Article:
I discovered that the thinner handle encourage a lighter grip, and of course a lighter grip facilitates more control and less fatigue when sawing.

    Once again the Independence Tools saw is my favourite. It has a wonderful balance, and if Pete's new saws echo this, they will be wonderful to use.

    Regards from Perth

    Derek

  7. #7
    Join Date
    Jul 2015
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    Broadview Heights, OH
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    Stewart,

    I run the grain that way when the plank allows it. I think once you suggested to another they leave Theoretical Woodworking and enter into the realm of the real world. I made over 2000 of those saws (an counting) and never a one ever returned for any reason let alone a broken handle, and the grain ran the same way. So, perhaps you should consider some of your own advice when dispersing such opinions.

    Finally, the original Groves and Sons saw I patterned this off of back in 1995 had the grain running exactly as shown in Phil's saw. Clearly they didn't know what they were doing either.
    Last edited by Pete Taran; 07-20-2019 at 10:07 AM.

  8. #8
    If I found the right web page, that dovetail saw in the picture (with the zebra wood handle) is about $350.

    Mike
    Go into the world and do well. But more importantly, go into the world and do good.

  9. #9
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    ...and completely sold out at the moment. Beautiful saw, Pete, I think you are going to be very busy.

  10. #10
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    Quote Originally Posted by Dave Anderson NH View Post
    Interesting Phil. I have one of the first lot of the Independence saw that was made by Lie-Nielsen. The handle is significantly better on my saw than on the sample you show in the 3 saw comparison picture. Apparently L-N went backwards on the handles over the years.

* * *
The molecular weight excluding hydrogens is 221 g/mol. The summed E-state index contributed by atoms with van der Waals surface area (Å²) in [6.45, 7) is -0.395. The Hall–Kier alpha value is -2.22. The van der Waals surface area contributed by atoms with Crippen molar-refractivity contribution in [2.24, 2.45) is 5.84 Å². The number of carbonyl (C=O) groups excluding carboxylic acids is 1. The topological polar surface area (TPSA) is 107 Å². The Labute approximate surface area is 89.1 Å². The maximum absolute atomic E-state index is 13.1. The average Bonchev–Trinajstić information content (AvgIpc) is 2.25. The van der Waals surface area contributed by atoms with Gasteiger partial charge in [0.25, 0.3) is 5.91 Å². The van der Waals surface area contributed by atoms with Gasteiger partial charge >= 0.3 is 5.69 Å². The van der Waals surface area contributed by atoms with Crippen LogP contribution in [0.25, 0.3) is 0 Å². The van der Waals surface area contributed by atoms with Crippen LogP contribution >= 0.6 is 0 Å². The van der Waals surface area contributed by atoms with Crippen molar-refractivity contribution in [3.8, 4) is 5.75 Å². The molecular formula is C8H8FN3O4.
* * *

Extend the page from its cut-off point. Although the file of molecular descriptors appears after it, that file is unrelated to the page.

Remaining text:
Maybe yes, aybe no Dave! Might just be who worked on the handle. I have a LN thin plate dovetail saw, bought, maybe two years ago, and the handle is nicely rounded, and blended.
    If the thunder don't get you, the lightning will.

  11. #11
    I understand Tony, but look at the difference between the L-N handle in Phil's picture vs the one in Derek's. Mine is like Derek's handle and of high quality workmanship.
    Dave Anderson
    Chester Toolworks LLC
    Chester, NH

  12. #12
    Quote Originally Posted by Dave Anderson NH View Post
    Interesting Phil. I have one of the first lot of the Independence saw that was made by Lie-Nielsen. The handle is significantly better on my saw than on the sample you show in the 3 saw comparison picture. Apparently L-N went backwards on the handles over the years.
    Dave: as I mentioned in the review, the feel of the handles were very similar. The LN may appear to be a little chunkier since they were a little less aggressive at rounding over the edges, but it is consistent with my other LN DT saws, and I think its form and function are very nice. Phil

  13. #13
    Quote Originally Posted by Mike Henderson View Post
    One thing I didn't see in your write up, Phil, is the cost of the saw. For many of us, that's a very important aspect of the product.

    Mike
    Mike: right around $350, which is in line with a number of high end/boutique saw makers currently in business. Phil

  14. #14
    Quote Originally Posted by Stewie Simpson View Post
    Anyone else notice the grain direction that's running through the neck of that open handle.


    Stewie: This comment was also made when I first posted this review on another forum. I will re-tweet my response:

    "When you really understand the rules of woodworking, you know when these rules can be broken. I think it was Chris Schwartz that said you should hold the handle of a dovetail saw as if you were holding a baby bird. I take that a step further: I hold a DT saw as if I were holding a baby bird with osteoporosis. I suspect that my grandchildren will be able to use this saw (assuming I ever have grandchildren). If you are a ham-fisted DT sawyer, then perhaps this handle is not for you. There are a number of other handles available that follow the basic rules and will no doubt fit the bill."
    Last edited by Phil Gaudio; 07-21-2019 at 9:00 AM.

  15. #15
    Quote Originally Posted by Dave Anderson NH View Post
    I understand Tony, but look at the difference between the L-N handle in Phil's picture vs the one in Derek's. Mine is like Derek's handle and of high quality workmanship.
    Dave: Maybe its my photographic skills (or lack thereof): I will try to get out to the shop today and take a closer look at the LN IT handle and maybe take a few more pics. Phil